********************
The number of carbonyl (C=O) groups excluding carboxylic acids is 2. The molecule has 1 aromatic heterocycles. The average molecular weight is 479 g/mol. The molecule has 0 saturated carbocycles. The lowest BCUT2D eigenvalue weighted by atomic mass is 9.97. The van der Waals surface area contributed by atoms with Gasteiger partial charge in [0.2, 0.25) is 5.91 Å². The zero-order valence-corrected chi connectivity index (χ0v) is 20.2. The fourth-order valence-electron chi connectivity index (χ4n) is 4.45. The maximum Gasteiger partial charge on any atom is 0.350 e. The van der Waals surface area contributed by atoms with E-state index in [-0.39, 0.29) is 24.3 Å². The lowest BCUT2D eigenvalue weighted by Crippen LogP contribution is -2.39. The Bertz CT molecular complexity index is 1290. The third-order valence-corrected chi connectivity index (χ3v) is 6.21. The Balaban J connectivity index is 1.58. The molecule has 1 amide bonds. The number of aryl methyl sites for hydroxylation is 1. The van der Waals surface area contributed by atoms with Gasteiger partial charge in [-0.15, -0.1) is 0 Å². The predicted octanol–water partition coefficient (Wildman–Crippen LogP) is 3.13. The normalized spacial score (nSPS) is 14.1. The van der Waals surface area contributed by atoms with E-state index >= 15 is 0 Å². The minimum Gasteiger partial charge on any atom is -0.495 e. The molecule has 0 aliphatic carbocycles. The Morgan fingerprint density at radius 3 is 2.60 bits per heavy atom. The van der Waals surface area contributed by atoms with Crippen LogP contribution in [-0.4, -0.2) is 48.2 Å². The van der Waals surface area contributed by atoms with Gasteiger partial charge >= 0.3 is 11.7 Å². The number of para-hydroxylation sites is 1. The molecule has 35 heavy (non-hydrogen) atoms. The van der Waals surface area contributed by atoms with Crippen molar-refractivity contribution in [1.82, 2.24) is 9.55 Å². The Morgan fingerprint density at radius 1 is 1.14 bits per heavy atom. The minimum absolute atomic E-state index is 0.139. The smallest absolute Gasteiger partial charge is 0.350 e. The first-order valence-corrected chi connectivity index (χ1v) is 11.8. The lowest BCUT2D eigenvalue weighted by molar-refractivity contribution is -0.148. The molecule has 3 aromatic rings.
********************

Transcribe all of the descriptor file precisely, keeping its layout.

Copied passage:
The number of carbonyl (C=O) groups excluding carboxylic acids is 2. The molecule has 1 aromatic heterocycles. The average molecular weight is 479 g/mol. The molecule has 0 saturated carbocycles. The lowest BCUT2D eigenvalue weighted by atomic mass is 9.97. The van der Waals surface area contributed by atoms with Gasteiger partial charge in [0.2, 0.25) is 5.91 Å². The zero-order valence-corrected chi connectivity index (χ0v) is 20.2. The fourth-order valence-electron chi connectivity index (χ4n) is 4.45. The maximum Gasteiger partial charge on any atom is 0.350 e. The van der Waals surface area contributed by atoms with E-state index in [-0.39, 0.29) is 24.3 Å². The lowest BCUT2D eigenvalue weighted by Crippen LogP contribution is -2.39. The Bertz CT molecular complexity index is 1290. The third-order valence-corrected chi connectivity index (χ3v) is 6.21. The Balaban J connectivity index is 1.58. The molecule has 1 amide bonds. The number of aryl methyl sites for hydroxylation is 1. The van der Waals surface area contributed by atoms with Gasteiger partial charge in [-0.15, -0.1) is 0 Å². The predicted octanol–water partition coefficient (Wildman–Crippen LogP) is 3.13. The normalized spacial score (nSPS) is 14.1. The van der Waals surface area contributed by atoms with E-state index >= 15 is 0 Å². The minimum Gasteiger partial charge on any atom is -0.495 e. The molecule has 0 aliphatic carbocycles. The Morgan fingerprint density at radius 3 is 2.60 bits per heavy atom. The van der Waals surface area contributed by atoms with Crippen LogP contribution in [-0.4, -0.2) is 48.2 Å². The van der Waals surface area contributed by atoms with Gasteiger partial charge >= 0.3 is 11.7 Å². The number of para-hydroxylation sites is 1. The molecule has 35 heavy (non-hydrogen) atoms. The van der Waals surface area contributed by atoms with Crippen molar-refractivity contribution in [1.82, 2.24) is 9.55 Å². The Morgan fingerprint density at radius 1 is 1.14 bits per heavy atom. The minimum absolute atomic E-state index is 0.139. The smallest absolute Gasteiger partial charge is 0.350 e. The first-order valence-corrected chi connectivity index (χ1v) is 11.8. The lowest BCUT2D eigenvalue weighted by molar-refractivity contribution is -0.148. The molecule has 3 aromatic rings.